Step 1: Find their computer name
First type "net view"
Next find you target in the list (by the way the target needs to be on your network)
Congress you've found your target.
Step 2: Shutdown -i.
Go to run and type CMD. this will bring up command prompt or DOS. Type shutdown -i and a dialog should come up
Type the computer name. Then change warning time to 2 seconds and type a message if you want.
Step 4: Done
Click OK and you’re done. The most pleasing part is when you do it in an office or school computer and lab
Posted by Unknown at 7/18/2014 04:36:00 PM
Wednesday, July 16, 2014
Many people consider the Apple MacBook Air to be the gold standard in ultrathin laptops, but Windows users don't have to jump to the Mac platform to get the same slim and sleek design.
The seven lightweight laptops here are each no more than about an inch thick, and in some cases they cost several hundred dollars less than the groundbreaking Apple laptop.
Here's how these ultrathin laptops each stack up to Apple's popular 13.3-inch ultraportable (discussed in the order of their announcement).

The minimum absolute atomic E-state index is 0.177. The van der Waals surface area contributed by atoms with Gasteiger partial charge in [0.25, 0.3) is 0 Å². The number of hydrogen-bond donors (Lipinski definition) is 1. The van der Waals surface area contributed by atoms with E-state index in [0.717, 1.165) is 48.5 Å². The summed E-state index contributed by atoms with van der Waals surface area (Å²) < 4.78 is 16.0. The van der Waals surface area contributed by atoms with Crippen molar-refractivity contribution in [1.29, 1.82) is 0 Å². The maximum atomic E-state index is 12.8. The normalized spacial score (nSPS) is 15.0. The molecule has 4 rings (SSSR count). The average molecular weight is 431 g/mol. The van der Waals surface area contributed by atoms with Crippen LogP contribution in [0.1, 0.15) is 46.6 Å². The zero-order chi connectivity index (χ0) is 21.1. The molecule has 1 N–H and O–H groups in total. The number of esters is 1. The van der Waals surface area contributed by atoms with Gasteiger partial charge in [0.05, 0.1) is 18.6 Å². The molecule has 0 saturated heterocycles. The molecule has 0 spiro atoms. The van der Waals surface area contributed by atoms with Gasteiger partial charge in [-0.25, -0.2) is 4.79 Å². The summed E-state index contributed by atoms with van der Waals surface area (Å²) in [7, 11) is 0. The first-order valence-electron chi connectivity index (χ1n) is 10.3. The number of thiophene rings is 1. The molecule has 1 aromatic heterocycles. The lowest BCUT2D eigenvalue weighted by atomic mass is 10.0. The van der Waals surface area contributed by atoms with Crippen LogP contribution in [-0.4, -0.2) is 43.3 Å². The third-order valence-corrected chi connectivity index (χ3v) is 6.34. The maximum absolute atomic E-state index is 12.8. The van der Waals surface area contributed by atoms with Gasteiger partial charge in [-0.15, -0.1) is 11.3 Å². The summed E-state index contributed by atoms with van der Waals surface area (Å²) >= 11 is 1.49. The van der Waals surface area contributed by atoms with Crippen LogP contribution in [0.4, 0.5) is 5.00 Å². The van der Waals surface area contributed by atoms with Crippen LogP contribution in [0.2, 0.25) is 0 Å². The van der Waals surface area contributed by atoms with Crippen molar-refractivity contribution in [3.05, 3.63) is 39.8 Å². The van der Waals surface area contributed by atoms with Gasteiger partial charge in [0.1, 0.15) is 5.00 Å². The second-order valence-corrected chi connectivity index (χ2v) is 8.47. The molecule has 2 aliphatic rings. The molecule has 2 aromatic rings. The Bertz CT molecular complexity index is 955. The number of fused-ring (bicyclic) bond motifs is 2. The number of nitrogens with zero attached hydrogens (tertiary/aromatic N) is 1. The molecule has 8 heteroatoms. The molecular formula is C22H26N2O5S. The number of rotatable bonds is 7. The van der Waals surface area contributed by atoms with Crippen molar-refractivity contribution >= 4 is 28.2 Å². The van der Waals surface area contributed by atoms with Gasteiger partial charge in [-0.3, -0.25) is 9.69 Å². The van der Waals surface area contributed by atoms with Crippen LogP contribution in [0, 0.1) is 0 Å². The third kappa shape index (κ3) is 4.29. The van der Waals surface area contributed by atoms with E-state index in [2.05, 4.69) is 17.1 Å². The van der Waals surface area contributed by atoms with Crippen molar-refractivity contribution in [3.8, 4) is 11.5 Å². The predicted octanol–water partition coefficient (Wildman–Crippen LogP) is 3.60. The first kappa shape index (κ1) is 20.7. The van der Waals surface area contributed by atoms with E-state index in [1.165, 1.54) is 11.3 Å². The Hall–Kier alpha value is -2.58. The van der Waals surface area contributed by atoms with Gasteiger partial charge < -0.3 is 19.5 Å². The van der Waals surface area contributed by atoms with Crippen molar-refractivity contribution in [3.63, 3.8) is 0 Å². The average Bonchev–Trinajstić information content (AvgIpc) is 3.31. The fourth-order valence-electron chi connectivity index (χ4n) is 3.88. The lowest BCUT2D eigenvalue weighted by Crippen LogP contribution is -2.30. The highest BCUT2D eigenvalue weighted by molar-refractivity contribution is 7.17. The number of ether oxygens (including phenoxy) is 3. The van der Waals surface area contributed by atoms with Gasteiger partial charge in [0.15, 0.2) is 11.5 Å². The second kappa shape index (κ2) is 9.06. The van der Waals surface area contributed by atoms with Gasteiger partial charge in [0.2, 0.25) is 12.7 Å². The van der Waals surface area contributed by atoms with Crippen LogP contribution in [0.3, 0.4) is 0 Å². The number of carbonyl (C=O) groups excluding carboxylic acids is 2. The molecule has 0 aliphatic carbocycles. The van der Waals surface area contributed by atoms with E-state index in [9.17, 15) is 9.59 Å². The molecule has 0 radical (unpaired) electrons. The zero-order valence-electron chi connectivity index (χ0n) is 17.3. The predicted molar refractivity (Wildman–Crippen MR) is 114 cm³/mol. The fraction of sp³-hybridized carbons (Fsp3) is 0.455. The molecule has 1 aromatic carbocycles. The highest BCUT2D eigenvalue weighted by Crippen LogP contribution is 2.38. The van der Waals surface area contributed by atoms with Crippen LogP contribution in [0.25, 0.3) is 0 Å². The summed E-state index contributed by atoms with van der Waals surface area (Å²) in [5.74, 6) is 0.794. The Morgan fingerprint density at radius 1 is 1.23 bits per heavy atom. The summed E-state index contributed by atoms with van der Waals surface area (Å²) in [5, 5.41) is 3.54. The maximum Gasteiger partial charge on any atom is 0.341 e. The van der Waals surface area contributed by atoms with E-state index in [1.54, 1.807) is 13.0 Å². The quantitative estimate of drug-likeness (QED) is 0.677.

Samsung Series 9
Advantages: The 13.3-inch Samsung Series 9 comes with twice the memory (4GB versus 2GB) of the MacBook Air. It also has a backlit keyboard, faster USB 3.0 ports, and, most important, the latest Intel processors (two generations newer than the 2010 MacBook Air). Samsung's high-style laptop is a touch thinner and lighter than the MacBook Air, too, though not noticeably so.
Disadvantages: Retailing for $1599, the Series 9 doesn't have any price advantage over the high-end MacBook Air model and costs $300 more than the lower-end Air version. The MacBook Air also has a higher display resolution (1440 by 900 pixels) than that of the Series 9 (1366 by 768 pixels).
Note: The Samsung Series 9 also comes in an 11.6-inch version to rival Apple's similar, smaller MacBook Air.
Toshiba Portege R830